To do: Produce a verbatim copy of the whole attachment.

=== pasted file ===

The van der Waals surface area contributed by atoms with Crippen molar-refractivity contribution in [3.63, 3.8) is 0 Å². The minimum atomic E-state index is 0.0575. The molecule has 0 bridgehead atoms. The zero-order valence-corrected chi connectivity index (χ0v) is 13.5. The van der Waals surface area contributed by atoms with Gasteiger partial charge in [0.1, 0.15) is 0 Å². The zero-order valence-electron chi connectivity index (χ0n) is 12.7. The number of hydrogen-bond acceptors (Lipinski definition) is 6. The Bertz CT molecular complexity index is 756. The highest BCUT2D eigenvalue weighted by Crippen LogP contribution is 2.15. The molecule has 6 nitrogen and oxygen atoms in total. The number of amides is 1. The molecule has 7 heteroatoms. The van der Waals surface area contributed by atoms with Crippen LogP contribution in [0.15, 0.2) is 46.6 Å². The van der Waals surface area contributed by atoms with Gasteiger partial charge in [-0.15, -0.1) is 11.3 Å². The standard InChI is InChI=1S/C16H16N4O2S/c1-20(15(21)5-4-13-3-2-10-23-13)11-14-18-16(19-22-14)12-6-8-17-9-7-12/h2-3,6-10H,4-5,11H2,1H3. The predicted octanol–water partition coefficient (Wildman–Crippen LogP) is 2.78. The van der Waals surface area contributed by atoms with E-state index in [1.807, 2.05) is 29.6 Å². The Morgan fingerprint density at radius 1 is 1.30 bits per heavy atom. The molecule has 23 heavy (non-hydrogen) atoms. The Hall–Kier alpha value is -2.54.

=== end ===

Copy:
The van der Waals surface area contributed by atoms with Crippen molar-refractivity contribution in [3.63, 3.8) is 0 Å². The minimum atomic E-state index is 0.0575. The molecule has 0 bridgehead atoms. The zero-order valence-corrected chi connectivity index (χ0v) is 13.5. The van der Waals surface area contributed by atoms with Gasteiger partial charge in [0.1, 0.15) is 0 Å². The zero-order valence-electron chi connectivity index (χ0n) is 12.7. The number of hydrogen-bond acceptors (Lipinski definition) is 6. The Bertz CT molecular complexity index is 756. The highest BCUT2D eigenvalue weighted by Crippen LogP contribution is 2.15. The molecule has 6 nitrogen and oxygen atoms in total. The number of amides is 1. The molecule has 7 heteroatoms. The van der Waals surface area contributed by atoms with Crippen LogP contribution in [0.15, 0.2) is 46.6 Å². The van der Waals surface area contributed by atoms with Gasteiger partial charge in [-0.15, -0.1) is 11.3 Å². The standard InChI is InChI=1S/C16H16N4O2S/c1-20(15(21)5-4-13-3-2-10-23-13)11-14-18-16(19-22-14)12-6-8-17-9-7-12/h2-3,6-10H,4-5,11H2,1H3. The predicted octanol–water partition coefficient (Wildman–Crippen LogP) is 2.78. The van der Waals surface area contributed by atoms with E-state index in [1.807, 2.05) is 29.6 Å². The Morgan fingerprint density at radius 1 is 1.30 bits per heavy atom. The molecule has 23 heavy (non-hydrogen) atoms. The Hall–Kier alpha value is -2.54.